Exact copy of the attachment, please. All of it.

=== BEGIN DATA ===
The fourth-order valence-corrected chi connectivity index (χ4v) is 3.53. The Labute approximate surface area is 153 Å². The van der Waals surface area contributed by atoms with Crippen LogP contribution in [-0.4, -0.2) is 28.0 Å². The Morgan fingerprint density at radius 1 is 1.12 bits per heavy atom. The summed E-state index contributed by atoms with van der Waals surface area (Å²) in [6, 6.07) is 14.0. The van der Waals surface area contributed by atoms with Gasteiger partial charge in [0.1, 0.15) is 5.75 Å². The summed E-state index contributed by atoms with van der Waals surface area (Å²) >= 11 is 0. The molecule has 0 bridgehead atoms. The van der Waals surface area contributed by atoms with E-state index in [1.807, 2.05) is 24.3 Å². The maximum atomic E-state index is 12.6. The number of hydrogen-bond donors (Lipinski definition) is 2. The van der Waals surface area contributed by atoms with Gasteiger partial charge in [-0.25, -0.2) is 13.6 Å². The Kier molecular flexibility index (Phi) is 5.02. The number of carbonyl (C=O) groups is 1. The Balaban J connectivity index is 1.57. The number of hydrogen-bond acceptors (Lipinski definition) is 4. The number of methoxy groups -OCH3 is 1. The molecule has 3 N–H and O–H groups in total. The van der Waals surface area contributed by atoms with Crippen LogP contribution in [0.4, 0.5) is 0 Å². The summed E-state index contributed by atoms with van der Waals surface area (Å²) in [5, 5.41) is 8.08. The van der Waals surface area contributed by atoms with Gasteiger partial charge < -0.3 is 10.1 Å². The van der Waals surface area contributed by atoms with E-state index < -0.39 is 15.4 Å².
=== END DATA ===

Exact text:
The fourth-order valence-corrected chi connectivity index (χ4v) is 3.53. The Labute approximate surface area is 153 Å². The van der Waals surface area contributed by atoms with Crippen LogP contribution in [-0.4, -0.2) is 28.0 Å². The Morgan fingerprint density at radius 1 is 1.12 bits per heavy atom. The summed E-state index contributed by atoms with van der Waals surface area (Å²) in [6, 6.07) is 14.0. The van der Waals surface area contributed by atoms with Gasteiger partial charge in [0.1, 0.15) is 5.75 Å². The summed E-state index contributed by atoms with van der Waals surface area (Å²) >= 11 is 0. The molecule has 0 bridgehead atoms. The van der Waals surface area contributed by atoms with E-state index in [1.807, 2.05) is 24.3 Å². The maximum atomic E-state index is 12.6. The number of hydrogen-bond donors (Lipinski definition) is 2. The van der Waals surface area contributed by atoms with Gasteiger partial charge in [-0.25, -0.2) is 13.6 Å². The Kier molecular flexibility index (Phi) is 5.02. The number of carbonyl (C=O) groups is 1. The Balaban J connectivity index is 1.57. The number of hydrogen-bond acceptors (Lipinski definition) is 4. The number of methoxy groups -OCH3 is 1. The molecule has 3 N–H and O–H groups in total. The van der Waals surface area contributed by atoms with Crippen LogP contribution in [0.4, 0.5) is 0 Å². The summed E-state index contributed by atoms with van der Waals surface area (Å²) in [5, 5.41) is 8.08. The van der Waals surface area contributed by atoms with Gasteiger partial charge < -0.3 is 10.1 Å². The van der Waals surface area contributed by atoms with E-state index < -0.39 is 15.4 Å².